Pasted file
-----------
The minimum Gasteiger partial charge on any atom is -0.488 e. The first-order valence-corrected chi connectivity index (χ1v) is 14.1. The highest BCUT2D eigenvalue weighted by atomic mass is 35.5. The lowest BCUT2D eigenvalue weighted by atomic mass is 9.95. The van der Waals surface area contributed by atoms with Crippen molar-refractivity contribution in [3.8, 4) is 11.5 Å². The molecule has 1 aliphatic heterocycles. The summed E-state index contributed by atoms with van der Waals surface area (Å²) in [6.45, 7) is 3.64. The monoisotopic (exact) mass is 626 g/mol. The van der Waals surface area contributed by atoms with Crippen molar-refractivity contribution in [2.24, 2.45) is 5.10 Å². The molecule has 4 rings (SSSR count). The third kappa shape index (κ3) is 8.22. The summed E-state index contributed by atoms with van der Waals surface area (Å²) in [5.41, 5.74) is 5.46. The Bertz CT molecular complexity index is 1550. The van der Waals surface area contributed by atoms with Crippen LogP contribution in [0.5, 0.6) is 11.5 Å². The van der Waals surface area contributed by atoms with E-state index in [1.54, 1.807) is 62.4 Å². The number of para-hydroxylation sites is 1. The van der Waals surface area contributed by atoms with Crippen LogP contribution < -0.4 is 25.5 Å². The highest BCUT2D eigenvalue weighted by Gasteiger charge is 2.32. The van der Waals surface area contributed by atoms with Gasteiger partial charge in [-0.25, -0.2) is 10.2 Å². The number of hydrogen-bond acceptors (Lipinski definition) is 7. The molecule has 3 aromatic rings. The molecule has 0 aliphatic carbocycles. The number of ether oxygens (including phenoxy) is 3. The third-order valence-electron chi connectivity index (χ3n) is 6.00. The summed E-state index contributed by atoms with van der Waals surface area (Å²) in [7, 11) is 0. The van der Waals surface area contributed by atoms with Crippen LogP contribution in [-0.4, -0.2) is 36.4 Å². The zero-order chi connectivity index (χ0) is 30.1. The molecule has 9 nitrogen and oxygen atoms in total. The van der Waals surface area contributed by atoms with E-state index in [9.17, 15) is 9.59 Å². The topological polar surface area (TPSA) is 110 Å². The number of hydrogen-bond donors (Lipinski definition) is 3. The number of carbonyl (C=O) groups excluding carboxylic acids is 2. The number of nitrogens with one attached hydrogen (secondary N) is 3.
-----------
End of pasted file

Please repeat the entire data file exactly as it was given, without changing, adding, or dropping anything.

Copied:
The minimum Gasteiger partial charge on any atom is -0.488 e. The first-order valence-corrected chi connectivity index (χ1v) is 14.1. The highest BCUT2D eigenvalue weighted by atomic mass is 35.5. The lowest BCUT2D eigenvalue weighted by atomic mass is 9.95. The van der Waals surface area contributed by atoms with Crippen molar-refractivity contribution in [3.8, 4) is 11.5 Å². The molecule has 1 aliphatic heterocycles. The summed E-state index contributed by atoms with van der Waals surface area (Å²) in [6.45, 7) is 3.64. The monoisotopic (exact) mass is 626 g/mol. The van der Waals surface area contributed by atoms with Crippen molar-refractivity contribution in [2.24, 2.45) is 5.10 Å². The molecule has 4 rings (SSSR count). The third kappa shape index (κ3) is 8.22. The summed E-state index contributed by atoms with van der Waals surface area (Å²) in [5.41, 5.74) is 5.46. The Bertz CT molecular complexity index is 1550. The van der Waals surface area contributed by atoms with Crippen LogP contribution in [0.5, 0.6) is 11.5 Å². The van der Waals surface area contributed by atoms with E-state index in [1.54, 1.807) is 62.4 Å². The number of para-hydroxylation sites is 1. The van der Waals surface area contributed by atoms with Crippen LogP contribution < -0.4 is 25.5 Å². The highest BCUT2D eigenvalue weighted by Gasteiger charge is 2.32. The van der Waals surface area contributed by atoms with Gasteiger partial charge in [-0.25, -0.2) is 10.2 Å². The number of hydrogen-bond acceptors (Lipinski definition) is 7. The molecule has 3 aromatic rings. The molecule has 0 aliphatic carbocycles. The number of ether oxygens (including phenoxy) is 3. The third-order valence-electron chi connectivity index (χ3n) is 6.00. The summed E-state index contributed by atoms with van der Waals surface area (Å²) in [7, 11) is 0. The van der Waals surface area contributed by atoms with Crippen LogP contribution in [-0.4, -0.2) is 36.4 Å². The zero-order chi connectivity index (χ0) is 30.1. The molecule has 9 nitrogen and oxygen atoms in total. The van der Waals surface area contributed by atoms with E-state index in [9.17, 15) is 9.59 Å². The topological polar surface area (TPSA) is 110 Å². The number of hydrogen-bond donors (Lipinski definition) is 3. The number of carbonyl (C=O) groups excluding carboxylic acids is 2. The number of nitrogens with one attached hydrogen (secondary N) is 3.